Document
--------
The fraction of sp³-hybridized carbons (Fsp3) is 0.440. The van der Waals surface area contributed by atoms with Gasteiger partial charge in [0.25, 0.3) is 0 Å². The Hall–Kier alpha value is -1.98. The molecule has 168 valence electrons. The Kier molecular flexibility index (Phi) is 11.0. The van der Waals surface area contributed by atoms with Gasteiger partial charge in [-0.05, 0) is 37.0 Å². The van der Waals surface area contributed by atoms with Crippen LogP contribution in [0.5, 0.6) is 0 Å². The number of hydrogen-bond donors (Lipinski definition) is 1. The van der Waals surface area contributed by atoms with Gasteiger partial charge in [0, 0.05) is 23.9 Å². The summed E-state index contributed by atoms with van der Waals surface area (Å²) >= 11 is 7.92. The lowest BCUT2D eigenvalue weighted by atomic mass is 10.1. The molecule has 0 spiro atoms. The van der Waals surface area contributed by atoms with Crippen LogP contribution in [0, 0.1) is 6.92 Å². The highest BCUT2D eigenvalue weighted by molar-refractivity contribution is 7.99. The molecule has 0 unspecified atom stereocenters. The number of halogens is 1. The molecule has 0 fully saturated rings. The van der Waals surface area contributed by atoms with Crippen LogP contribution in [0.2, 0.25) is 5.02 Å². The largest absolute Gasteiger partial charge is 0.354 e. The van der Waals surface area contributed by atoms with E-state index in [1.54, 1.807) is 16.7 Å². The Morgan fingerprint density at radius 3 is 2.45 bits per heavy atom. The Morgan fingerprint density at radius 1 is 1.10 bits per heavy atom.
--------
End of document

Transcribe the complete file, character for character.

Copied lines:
The fraction of sp³-hybridized carbons (Fsp3) is 0.440. The van der Waals surface area contributed by atoms with Gasteiger partial charge in [0.25, 0.3) is 0 Å². The Hall–Kier alpha value is -1.98. The molecule has 168 valence electrons. The Kier molecular flexibility index (Phi) is 11.0. The van der Waals surface area contributed by atoms with Gasteiger partial charge in [-0.05, 0) is 37.0 Å². The van der Waals surface area contributed by atoms with Crippen LogP contribution in [0.5, 0.6) is 0 Å². The number of hydrogen-bond donors (Lipinski definition) is 1. The van der Waals surface area contributed by atoms with Gasteiger partial charge in [0, 0.05) is 23.9 Å². The summed E-state index contributed by atoms with van der Waals surface area (Å²) >= 11 is 7.92. The lowest BCUT2D eigenvalue weighted by atomic mass is 10.1. The molecule has 0 spiro atoms. The van der Waals surface area contributed by atoms with Crippen LogP contribution in [0, 0.1) is 6.92 Å². The highest BCUT2D eigenvalue weighted by molar-refractivity contribution is 7.99. The molecule has 0 unspecified atom stereocenters. The number of halogens is 1. The molecule has 0 fully saturated rings. The van der Waals surface area contributed by atoms with Crippen LogP contribution in [0.2, 0.25) is 5.02 Å². The largest absolute Gasteiger partial charge is 0.354 e. The van der Waals surface area contributed by atoms with E-state index in [1.54, 1.807) is 16.7 Å². The Morgan fingerprint density at radius 3 is 2.45 bits per heavy atom. The Morgan fingerprint density at radius 1 is 1.10 bits per heavy atom.